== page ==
BUFFALO, N.Y -- Medication errors are one of the most serious
problems occurring in doctor's offices and out-patient clinics, and
older persons with chronic conditions are the most vulnerable.
An experimental information technology (IT) intervention
designed to help reduce such errors, developed by Gurdev Singh,
Ph.D., director of the Patient Safety Research Center at the
University at Buffalo, will begin this spring in eight ambulatory
medical offices throughout Western New York.
The study is funded by a $1.2 million, 3-year grant from the
federal Agency for Healthcare Research and Quality. The patient
safety center is part of the Family Medicine Research Institute in
the Department of Family Medicine in the UB School of Medicine and
Physicians and office staff in the eight sites will be assigned
randomly to conduct "business-as-usual" or to implement an IT-based
Team Resource Management (TRM) tool embedded in the ACORN office
quality management system developed by Dendress Corp. of Buffalo,
in collaboration with the center.
Singh, the study's principal investigator, developed the study
in consultation with his research team and Upstate New York
Practice Based Research Network (UNYNET) clinicians who already are
using electronic medical records and were interested in identifying
useful and affordable error-reducing approaches for their
Outcome assessment will be based on medication safety among
geriatric patients and on office staff use of the IT-based
The study will focus on patients 65 or older who are being
treated for cardiovascular disease. The first aim will be to
determine the impact of the intervention on reducing injuries such
as falls or internal bleeding resulting from the use of a drug.
Data will be gathered by reviewing patients' records obtained at
baseline and at 12 months post-baseline.
Secondly, the study team will assess physicians' compliance with
recommended laboratory testing of patients taking specific cardiac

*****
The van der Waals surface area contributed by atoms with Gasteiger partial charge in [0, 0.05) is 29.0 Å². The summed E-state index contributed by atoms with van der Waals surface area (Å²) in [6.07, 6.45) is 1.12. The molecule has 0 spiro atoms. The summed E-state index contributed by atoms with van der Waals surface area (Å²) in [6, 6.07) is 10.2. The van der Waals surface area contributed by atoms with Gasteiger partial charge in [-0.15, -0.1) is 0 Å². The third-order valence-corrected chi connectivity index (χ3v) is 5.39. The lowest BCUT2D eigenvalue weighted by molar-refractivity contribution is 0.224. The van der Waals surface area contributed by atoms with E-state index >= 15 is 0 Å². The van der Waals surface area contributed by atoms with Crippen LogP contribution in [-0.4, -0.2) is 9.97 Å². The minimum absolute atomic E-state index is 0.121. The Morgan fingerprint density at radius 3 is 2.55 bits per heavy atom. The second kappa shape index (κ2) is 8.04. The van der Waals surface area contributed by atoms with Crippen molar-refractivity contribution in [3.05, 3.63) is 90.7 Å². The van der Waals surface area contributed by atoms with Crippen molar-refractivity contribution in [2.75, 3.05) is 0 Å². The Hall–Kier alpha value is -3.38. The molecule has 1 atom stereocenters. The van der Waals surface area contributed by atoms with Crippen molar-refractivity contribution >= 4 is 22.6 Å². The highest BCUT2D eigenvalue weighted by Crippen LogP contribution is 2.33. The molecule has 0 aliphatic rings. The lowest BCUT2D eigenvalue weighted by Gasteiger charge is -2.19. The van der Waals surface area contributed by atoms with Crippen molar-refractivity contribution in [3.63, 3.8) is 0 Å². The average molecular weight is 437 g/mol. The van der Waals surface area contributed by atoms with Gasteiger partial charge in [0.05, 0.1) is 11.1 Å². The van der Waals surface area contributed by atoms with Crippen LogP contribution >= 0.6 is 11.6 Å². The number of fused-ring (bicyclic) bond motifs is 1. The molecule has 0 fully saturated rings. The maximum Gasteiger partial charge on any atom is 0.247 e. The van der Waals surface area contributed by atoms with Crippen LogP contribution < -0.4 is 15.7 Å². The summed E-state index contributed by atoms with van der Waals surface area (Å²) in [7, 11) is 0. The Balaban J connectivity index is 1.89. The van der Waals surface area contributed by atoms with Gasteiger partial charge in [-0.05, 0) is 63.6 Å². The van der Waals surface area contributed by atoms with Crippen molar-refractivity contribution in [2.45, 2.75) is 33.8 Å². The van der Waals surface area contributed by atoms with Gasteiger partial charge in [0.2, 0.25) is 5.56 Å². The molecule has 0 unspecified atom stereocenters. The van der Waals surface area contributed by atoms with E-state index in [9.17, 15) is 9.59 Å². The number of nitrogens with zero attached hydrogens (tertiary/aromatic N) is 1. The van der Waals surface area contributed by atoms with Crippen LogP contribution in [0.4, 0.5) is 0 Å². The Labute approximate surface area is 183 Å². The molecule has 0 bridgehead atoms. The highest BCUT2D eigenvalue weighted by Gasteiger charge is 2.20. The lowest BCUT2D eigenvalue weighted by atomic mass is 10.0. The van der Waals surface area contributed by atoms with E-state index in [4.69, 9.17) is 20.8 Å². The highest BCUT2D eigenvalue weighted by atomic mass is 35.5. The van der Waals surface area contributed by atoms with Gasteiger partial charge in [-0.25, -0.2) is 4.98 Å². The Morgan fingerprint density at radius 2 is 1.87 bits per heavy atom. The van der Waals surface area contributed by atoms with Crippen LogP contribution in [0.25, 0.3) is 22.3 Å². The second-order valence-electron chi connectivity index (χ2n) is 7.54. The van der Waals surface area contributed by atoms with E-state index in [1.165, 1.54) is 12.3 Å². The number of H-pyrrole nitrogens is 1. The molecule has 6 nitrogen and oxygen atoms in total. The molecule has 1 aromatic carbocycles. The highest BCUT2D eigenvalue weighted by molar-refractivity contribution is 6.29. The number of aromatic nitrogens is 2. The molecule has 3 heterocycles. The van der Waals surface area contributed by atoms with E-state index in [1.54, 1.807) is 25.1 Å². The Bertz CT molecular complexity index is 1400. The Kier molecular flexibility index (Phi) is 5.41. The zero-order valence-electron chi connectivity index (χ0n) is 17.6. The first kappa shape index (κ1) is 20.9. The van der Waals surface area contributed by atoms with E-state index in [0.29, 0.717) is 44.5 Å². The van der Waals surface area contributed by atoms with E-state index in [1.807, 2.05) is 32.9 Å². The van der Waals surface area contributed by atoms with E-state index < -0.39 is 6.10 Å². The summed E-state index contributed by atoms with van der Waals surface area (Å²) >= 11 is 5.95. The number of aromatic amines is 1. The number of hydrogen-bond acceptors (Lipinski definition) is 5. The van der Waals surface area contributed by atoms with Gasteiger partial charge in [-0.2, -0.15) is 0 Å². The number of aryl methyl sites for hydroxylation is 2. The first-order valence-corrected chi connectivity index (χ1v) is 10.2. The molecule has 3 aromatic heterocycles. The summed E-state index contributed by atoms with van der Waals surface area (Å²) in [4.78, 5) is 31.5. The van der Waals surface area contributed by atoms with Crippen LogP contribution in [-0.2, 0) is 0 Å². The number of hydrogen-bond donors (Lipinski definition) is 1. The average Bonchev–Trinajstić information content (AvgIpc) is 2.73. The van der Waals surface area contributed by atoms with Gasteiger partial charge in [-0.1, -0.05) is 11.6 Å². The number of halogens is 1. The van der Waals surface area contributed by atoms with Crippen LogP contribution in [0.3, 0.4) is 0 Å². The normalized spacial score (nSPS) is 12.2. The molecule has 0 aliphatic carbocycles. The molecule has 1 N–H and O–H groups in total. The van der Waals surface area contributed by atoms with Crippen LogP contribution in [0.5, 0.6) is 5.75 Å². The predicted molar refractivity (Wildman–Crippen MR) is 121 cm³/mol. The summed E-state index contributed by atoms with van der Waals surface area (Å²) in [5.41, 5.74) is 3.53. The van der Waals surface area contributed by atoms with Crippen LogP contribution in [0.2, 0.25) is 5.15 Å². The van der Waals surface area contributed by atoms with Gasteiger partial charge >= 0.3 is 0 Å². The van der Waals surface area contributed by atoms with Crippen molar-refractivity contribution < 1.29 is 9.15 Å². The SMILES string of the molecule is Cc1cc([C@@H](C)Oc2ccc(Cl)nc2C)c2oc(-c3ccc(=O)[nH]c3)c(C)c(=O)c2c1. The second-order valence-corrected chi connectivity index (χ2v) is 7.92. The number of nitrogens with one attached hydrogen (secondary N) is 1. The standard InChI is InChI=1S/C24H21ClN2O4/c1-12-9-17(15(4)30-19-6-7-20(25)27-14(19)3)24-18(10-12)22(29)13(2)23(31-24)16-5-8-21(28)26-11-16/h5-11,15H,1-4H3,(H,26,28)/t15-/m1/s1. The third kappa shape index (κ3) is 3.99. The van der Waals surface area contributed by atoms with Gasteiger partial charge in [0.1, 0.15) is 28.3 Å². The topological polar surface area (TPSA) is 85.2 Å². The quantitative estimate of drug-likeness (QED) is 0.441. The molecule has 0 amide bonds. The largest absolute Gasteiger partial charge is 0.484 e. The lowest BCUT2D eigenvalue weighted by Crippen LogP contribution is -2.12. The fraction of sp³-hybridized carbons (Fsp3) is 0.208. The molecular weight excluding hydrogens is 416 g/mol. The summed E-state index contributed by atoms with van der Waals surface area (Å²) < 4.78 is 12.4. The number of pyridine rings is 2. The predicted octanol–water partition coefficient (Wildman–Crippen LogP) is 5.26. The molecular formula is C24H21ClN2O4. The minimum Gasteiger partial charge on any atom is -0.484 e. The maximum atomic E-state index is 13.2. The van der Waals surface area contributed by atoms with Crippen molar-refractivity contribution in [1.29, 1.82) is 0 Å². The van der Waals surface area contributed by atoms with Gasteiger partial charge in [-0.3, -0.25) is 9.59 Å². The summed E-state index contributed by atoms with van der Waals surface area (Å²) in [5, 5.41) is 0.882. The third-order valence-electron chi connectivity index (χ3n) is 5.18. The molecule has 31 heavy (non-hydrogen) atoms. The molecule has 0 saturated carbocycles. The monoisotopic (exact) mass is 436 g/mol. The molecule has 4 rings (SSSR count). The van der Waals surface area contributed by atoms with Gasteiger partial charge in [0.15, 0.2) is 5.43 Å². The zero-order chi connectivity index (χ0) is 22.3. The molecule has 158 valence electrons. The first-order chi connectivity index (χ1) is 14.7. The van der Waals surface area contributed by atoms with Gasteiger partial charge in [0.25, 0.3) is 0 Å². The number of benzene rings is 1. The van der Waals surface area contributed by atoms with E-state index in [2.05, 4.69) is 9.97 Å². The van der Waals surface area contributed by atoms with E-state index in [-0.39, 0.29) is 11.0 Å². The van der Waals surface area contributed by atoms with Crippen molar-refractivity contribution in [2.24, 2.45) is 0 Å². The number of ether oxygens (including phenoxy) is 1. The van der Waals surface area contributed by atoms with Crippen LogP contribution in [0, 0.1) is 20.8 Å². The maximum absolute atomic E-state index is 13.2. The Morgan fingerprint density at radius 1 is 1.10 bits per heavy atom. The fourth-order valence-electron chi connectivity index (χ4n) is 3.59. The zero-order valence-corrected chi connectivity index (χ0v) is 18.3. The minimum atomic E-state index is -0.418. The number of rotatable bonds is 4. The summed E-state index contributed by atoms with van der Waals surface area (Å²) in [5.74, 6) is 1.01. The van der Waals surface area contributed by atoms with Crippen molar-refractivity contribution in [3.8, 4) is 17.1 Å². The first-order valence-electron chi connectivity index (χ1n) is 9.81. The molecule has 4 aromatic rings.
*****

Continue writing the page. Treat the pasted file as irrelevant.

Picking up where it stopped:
medications: ACE inhibitors or angiotensin receptor blockers (ARBs)
for controlling blood pressure, treating heart failure and
preventing kidney damage in people with hypertension or diabetes;
diuretics; digoxin, a drug used to treat congestive heart failure
and certain heartbeat irregularities, and statins for lowering
The chart review for this outcome measure will include recording
whether the medication was prescribed (for at least 6 months during
the preceding 12 months), whether the recommended lab test was
ordered (at least once during the measurement year) and whether the
lab results were recorded in the patient's chart.
The final aim of the study will be to determine if the IT tool
is practical in a primary-care office setting and if it is embraced
by office staff.
This demonstration project will provide pilot data for a larger
study on the usefulness of the specific IT software.
The University at Buffalo is a premier research-intensive
public university, the largest and most comprehensive campus in the
State University of New York. UB's more than 28,000 students pursue
their academic interests through more than 300 undergraduate,
graduate and professional degree programs. The School of Medicine
and Biomedical Sciences, School of Dental Medicine, School of
Nursing, School of Pharmacy and Pharmaceutical Sciences and School
of Public Health and Health Professions are the five schools that
constitute UB's Academic Health Center. Founded in 1846, the
University at Buffalo is a member of the Association of American